Level 2: Current Graduate Capability Themes

Note that while the themes are numbered, this is not intended to be a prioritised list.

1. Disciplinary Knowledge and Practice

"Graduates of the University are expected to understand the thinking, research, theory and practice in their field of study and appreciate the role of their discipline in its contexts.”

Taumata Teitei Gaps and modifications 
Taumata Teitei is consistent with expectation that students understand the thinking, evidence and practices of their discipline.

Taumata Teitei emphasises the role of indigenous knowledge and knowledges of place, which should be reflected in this theme.

The notion of ‘practice’ in Taumata Teitei should include knowledge of working and cultural practices and to extend beyond the discipline of study. 

The feedback from staff emphasised the inherently multi-dimensional and complex nature of the world and the importance of transdisciplinary knowledge, which should be incorporated in this theme, without diminishing the importance of discipline expertise.

2. Critical Thinking

"Graduates of the University are expected to be able to contest knowledge and practice, critically consider ideas, texts and research and think reflectively and reflexively.”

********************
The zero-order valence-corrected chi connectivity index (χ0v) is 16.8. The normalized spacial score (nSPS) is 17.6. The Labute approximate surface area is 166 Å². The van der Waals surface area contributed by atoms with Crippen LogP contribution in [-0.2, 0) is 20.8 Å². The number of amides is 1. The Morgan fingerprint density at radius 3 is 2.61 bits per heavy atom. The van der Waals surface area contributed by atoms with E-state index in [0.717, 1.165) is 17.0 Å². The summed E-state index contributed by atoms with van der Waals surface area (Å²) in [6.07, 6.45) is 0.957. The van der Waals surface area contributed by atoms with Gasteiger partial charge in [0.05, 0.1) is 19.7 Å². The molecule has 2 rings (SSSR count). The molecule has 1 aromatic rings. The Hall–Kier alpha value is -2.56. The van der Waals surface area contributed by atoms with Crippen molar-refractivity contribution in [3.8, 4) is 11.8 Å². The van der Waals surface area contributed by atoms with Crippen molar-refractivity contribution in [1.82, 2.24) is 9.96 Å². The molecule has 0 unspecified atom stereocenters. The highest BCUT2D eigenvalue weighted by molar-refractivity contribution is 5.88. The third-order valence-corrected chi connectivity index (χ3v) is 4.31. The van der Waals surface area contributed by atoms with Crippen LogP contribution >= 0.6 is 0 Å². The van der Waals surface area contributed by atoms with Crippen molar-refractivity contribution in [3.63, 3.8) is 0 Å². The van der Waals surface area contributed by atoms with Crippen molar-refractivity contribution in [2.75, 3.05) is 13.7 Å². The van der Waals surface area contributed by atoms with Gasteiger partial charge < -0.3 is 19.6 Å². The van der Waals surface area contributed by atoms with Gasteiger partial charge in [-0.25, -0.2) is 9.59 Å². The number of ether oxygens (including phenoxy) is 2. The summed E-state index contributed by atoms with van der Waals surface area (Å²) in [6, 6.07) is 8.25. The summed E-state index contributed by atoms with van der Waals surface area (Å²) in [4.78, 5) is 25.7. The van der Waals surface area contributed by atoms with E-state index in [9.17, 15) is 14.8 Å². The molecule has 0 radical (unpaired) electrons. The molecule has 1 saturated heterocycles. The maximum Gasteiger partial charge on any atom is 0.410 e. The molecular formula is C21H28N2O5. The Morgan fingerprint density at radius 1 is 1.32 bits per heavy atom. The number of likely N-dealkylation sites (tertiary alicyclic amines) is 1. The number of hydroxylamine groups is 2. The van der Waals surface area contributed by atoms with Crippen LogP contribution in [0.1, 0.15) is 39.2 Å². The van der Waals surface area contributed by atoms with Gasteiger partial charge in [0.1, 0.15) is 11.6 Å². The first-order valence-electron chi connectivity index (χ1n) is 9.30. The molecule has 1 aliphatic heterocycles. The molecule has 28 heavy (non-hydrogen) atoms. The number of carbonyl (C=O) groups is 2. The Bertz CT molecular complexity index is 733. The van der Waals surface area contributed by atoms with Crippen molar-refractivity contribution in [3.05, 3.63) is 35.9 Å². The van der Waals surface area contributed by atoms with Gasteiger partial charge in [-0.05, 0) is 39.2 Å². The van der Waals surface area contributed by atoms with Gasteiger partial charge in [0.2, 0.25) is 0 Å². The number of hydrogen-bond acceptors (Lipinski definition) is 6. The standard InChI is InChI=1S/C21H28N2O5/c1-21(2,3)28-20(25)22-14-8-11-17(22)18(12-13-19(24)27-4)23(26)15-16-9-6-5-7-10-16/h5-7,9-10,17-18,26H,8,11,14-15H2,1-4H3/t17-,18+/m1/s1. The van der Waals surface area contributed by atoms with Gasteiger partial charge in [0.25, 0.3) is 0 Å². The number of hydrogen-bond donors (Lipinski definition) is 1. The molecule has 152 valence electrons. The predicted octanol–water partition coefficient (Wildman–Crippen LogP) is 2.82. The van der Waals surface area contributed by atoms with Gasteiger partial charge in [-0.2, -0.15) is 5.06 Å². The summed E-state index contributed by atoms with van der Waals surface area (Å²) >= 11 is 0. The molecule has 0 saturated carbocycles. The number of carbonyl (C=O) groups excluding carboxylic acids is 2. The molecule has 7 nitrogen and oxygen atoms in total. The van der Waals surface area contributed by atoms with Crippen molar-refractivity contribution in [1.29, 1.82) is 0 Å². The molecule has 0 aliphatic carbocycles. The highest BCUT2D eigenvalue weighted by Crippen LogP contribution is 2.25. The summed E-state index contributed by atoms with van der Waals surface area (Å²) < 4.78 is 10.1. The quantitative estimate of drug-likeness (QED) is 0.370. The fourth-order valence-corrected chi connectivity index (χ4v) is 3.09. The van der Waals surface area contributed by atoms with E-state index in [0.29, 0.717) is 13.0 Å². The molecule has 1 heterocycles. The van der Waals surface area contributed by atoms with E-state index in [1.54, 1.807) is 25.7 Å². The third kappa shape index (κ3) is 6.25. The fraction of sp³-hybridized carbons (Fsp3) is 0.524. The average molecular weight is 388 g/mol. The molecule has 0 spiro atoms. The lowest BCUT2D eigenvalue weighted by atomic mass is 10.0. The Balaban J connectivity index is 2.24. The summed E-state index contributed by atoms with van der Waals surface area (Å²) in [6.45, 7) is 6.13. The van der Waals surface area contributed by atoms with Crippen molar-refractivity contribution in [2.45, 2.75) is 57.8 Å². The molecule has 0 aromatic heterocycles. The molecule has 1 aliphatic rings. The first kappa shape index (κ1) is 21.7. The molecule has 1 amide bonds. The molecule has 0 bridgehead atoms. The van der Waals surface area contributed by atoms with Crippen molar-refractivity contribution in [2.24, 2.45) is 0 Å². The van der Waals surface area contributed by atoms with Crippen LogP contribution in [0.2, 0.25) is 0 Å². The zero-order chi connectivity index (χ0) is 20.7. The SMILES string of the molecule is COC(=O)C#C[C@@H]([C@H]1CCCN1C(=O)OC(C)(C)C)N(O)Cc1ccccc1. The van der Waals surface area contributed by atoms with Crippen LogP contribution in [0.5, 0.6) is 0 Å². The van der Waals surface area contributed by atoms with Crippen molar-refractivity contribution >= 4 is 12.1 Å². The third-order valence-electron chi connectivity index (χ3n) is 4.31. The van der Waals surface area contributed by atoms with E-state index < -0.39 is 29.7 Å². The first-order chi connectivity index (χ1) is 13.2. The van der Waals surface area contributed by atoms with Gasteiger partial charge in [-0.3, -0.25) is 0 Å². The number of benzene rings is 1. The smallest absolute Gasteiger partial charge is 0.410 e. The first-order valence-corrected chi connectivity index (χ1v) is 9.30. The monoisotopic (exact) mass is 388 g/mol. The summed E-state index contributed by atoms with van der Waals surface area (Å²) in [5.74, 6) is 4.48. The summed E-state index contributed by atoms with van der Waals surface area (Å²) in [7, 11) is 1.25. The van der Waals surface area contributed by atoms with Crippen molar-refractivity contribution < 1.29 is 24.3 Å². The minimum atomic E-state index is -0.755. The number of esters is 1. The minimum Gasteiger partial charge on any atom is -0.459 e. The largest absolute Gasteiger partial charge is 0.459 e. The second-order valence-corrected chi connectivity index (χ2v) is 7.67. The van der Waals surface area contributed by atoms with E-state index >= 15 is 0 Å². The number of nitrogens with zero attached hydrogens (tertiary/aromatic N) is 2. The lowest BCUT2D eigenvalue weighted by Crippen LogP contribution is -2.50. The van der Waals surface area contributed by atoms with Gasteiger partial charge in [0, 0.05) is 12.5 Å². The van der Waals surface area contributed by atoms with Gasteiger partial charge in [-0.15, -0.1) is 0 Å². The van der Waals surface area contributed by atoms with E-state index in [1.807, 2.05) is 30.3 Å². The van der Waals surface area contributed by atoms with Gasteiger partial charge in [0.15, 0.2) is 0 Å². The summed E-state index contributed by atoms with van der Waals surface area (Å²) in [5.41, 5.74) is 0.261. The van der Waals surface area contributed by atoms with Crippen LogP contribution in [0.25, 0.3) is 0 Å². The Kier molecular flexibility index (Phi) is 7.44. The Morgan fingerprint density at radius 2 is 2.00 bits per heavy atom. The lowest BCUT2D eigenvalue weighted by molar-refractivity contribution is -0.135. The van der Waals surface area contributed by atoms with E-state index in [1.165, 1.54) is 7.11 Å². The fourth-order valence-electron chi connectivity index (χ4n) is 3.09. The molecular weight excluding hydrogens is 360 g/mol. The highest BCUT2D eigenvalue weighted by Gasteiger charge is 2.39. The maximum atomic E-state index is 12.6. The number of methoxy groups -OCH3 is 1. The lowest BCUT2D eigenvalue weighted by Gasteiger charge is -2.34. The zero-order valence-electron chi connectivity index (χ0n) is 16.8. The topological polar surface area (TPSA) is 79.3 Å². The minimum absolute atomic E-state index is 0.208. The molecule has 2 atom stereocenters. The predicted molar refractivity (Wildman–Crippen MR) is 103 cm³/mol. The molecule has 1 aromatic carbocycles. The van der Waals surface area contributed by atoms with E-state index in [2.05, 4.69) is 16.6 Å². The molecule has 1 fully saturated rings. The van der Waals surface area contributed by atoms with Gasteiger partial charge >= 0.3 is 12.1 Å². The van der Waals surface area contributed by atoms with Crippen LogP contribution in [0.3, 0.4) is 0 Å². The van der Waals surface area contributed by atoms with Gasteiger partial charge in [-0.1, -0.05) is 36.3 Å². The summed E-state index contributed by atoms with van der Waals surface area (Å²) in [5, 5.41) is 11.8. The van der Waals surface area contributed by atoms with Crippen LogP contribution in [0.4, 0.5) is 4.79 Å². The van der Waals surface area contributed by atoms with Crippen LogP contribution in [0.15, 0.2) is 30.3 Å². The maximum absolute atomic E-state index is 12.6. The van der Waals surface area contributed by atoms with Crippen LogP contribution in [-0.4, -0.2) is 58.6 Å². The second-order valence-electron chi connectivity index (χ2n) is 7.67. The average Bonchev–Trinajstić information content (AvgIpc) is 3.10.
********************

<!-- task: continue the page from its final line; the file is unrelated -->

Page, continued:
Taumata Teitei Gaps and modifications 

Taumata Teitei says little about
critical thinking specifically but is consistent with the notion that our
graduates are thoughtful people and skilful thinkers.

The mention of reflective and reflexive thinking aligns with Taumata Teitei’s statement that students will be able to relate their courses to their personal lives.

‘Critical thinking’ does not afford status to the breadth of types of thinking mentioned in Taumata Teitei, such as: creative thinking, adaptive thinking,
transdisciplinary thinking, integrative thinking, ethical reasoning, entrepreneurial thinking, ethical/principle-based thinking. These should be included in this theme.

That graduates ‘contest’ knowledge should be aligned with Taumata Teitei values of service and respect and with a commitment to collaborative knowledge creation. 

3. Solution Seeking

"Graduates of the University are expected to be able to apply theory, analysis, research and creative skills to solve problems and make reasoned decisions. They are expected to be able to consider historical, long-term and big picture perspectives, to systematically address complex problems and to be inventive in their solution seeking.”

Taumata Teitei Gaps and modifications 

Taumata Teitei emphasises impact and contributing to the world by developing ‘solutions that shape and advance our